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Greens nickers in twist over cardboard coffins

By johnboy - 6 April 2006 28

According to the ABC there’s legions of people out there who’s dieing wish is to be buried in cardboard boxes and the cruel government is denying this strange obsession. Dr. Foskey has put out a media release on the subject.

It would seem these fetishists have to be buried in Broulee in order to carry their modish sensibilities into the hereafter.

Personally I’d prefer to be stitched up in my hammock with a cannon ball at either end and slung over the side of my pirate ship.

But realistically isn’t this fuss just as ostentatious as being buried in silver-lined mahogany?

What’s Your opinion?

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28 Responses to
Greens nickers in twist over cardboard coffins
johnboy 11:03 am 07 Apr 06

Anti-Green Bias? I endorsed Kerrie Tucker for the Senate!

Should there be low-cost options for burial? Sure! What percentage of lifetime greenhouse emissions of the average Green will be taken up by a cheap plantation pine box v. recycled cardboard? I’m guessing so little as to leaving the only issues here being cost (fair point, but unrelated and covered by cheap pine) or essentially religious.

Should undertakers be forced to cater to the loonie preferences of every cult or creed?

Instead of whinging why aren’t they setting up their own Green funerals business?

I’d say it’s because far too often the Greens (as a movement) find it easier to whine, than to construct working alternatives.

Thumper 10:50 am 07 Apr 06


I agree. If a recycled cardboard box is available I’ll use it over a lavish timber one made from Indonesian rainforests or wherever.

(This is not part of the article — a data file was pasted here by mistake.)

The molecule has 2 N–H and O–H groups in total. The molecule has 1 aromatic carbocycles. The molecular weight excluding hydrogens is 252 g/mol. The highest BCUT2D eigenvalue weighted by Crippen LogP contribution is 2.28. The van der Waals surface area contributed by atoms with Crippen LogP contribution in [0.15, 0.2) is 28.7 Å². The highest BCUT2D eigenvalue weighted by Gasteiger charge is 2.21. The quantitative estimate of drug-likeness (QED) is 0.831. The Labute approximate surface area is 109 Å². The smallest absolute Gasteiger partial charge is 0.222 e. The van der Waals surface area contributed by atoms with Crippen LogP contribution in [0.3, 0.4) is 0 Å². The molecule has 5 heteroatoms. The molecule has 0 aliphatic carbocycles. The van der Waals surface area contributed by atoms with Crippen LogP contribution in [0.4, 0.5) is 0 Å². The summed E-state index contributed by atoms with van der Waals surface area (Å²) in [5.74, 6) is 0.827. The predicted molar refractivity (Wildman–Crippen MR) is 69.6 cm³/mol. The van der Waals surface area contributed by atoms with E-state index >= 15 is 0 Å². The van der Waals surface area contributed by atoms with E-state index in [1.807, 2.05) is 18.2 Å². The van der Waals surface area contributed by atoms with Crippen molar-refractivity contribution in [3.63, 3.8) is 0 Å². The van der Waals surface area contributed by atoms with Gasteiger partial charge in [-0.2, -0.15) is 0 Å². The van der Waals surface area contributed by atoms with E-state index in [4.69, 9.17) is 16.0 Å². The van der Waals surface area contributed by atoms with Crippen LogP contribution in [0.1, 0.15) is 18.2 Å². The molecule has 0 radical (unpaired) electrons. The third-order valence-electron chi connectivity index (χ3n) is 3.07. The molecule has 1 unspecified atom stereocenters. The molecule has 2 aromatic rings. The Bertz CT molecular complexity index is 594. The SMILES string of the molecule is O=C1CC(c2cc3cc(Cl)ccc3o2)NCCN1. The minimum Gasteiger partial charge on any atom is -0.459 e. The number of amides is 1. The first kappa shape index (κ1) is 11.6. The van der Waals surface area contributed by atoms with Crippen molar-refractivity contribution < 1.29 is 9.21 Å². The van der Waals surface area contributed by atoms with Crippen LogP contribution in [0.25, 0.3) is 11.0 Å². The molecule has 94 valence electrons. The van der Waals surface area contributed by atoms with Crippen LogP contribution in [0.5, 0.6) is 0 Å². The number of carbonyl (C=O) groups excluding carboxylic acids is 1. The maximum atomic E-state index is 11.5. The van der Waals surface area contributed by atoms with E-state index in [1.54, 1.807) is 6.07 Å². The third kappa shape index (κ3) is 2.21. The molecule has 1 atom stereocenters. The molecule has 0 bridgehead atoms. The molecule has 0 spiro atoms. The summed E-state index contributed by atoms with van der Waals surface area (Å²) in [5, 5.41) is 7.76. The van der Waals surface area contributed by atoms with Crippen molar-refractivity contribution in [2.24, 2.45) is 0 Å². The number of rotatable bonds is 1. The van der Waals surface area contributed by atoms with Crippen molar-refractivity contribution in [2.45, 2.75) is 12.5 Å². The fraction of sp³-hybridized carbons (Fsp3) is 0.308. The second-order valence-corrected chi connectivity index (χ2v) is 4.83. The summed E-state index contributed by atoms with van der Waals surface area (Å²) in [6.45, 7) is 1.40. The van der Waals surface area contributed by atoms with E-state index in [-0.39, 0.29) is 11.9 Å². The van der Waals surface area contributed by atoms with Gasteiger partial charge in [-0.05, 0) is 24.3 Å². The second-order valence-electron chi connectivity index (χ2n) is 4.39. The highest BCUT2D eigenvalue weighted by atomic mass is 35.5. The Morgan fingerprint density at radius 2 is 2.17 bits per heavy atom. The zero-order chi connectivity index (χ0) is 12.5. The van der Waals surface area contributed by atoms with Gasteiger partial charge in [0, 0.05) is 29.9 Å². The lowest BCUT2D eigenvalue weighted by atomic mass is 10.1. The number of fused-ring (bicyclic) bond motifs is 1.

It seems as if the funeral industry has mr hargreaves on side as they would lose out in that a cardboard box is going to cost a hell of a lot less than a wooden one.

Interestingly, Mr Hargreaves was heard to quote that the price difference between a cheap wooden coffin and a cardboard one was negligible. Worse still, he was talking about some enviornmental impacts.

I have to ask, cardboard or wood buried in the ground. What is the difference in the long run?

I will have to say that I think it’s a non issue and that Foskey is just trying to drum up some relevance, but the point should be taken that cardboard is cheaper, and more environmentally friendly, and if you want to get buried in a cardboard box then you should be allowed to be.

Indi 10:46 am 07 Apr 06

I’d say a bag that is combustable is good enough – I mean lets inject some sense into this debate!

Chris S 10:33 am 07 Apr 06

Thank you to Les Whinin for putting a bit of logic back into this subject. Johnboy, your anti-Green (as opposed to anti-green) bias is showing a bit much.

Deb Foskey has rightly picked up on an issue that has largely been resolved in other jurisdictions and other countries – that of consumer choice. Three points:

a) As Les Whinin has pointed out, the funeral industry in Canberra is holding out as it will affect their profits, and the ACT govt is ignoring research done elsewhere that shows cardboard is no worse than other materials, and better than some when it comes to pollutants when we go up the smokestack.

b) Deb Foskey is simply being true to her Green philosophies in seeking an alternative to the destruction of forest-grown timber (whether natural or plantation)